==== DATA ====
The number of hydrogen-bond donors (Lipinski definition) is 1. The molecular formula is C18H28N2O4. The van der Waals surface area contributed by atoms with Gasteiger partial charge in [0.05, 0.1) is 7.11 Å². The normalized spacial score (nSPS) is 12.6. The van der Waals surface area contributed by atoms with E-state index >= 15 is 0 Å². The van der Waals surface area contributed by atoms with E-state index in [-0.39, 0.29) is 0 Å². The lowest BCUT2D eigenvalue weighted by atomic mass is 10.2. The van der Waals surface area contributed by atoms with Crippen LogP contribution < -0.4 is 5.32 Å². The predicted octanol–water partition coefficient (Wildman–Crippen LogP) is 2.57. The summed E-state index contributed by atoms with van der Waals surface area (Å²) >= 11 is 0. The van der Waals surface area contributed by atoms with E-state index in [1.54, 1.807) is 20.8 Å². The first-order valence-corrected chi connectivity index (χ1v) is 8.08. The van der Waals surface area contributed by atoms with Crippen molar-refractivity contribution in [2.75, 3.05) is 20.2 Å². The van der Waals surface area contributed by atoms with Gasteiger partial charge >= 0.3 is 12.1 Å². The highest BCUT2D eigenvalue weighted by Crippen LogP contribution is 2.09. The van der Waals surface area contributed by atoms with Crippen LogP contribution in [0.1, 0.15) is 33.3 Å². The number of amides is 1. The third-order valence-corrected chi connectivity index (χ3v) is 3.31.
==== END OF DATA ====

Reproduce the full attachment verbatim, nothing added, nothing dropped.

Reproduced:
The number of hydrogen-bond donors (Lipinski definition) is 1. The molecular formula is C18H28N2O4. The van der Waals surface area contributed by atoms with Gasteiger partial charge in [0.05, 0.1) is 7.11 Å². The normalized spacial score (nSPS) is 12.6. The van der Waals surface area contributed by atoms with E-state index >= 15 is 0 Å². The van der Waals surface area contributed by atoms with E-state index in [-0.39, 0.29) is 0 Å². The lowest BCUT2D eigenvalue weighted by atomic mass is 10.2. The van der Waals surface area contributed by atoms with Crippen LogP contribution < -0.4 is 5.32 Å². The predicted octanol–water partition coefficient (Wildman–Crippen LogP) is 2.57. The summed E-state index contributed by atoms with van der Waals surface area (Å²) >= 11 is 0. The van der Waals surface area contributed by atoms with E-state index in [1.54, 1.807) is 20.8 Å². The first-order valence-corrected chi connectivity index (χ1v) is 8.08. The van der Waals surface area contributed by atoms with Crippen molar-refractivity contribution in [2.75, 3.05) is 20.2 Å². The van der Waals surface area contributed by atoms with Gasteiger partial charge >= 0.3 is 12.1 Å². The highest BCUT2D eigenvalue weighted by Crippen LogP contribution is 2.09. The van der Waals surface area contributed by atoms with Crippen LogP contribution in [0.1, 0.15) is 33.3 Å². The number of amides is 1. The third-order valence-corrected chi connectivity index (χ3v) is 3.31.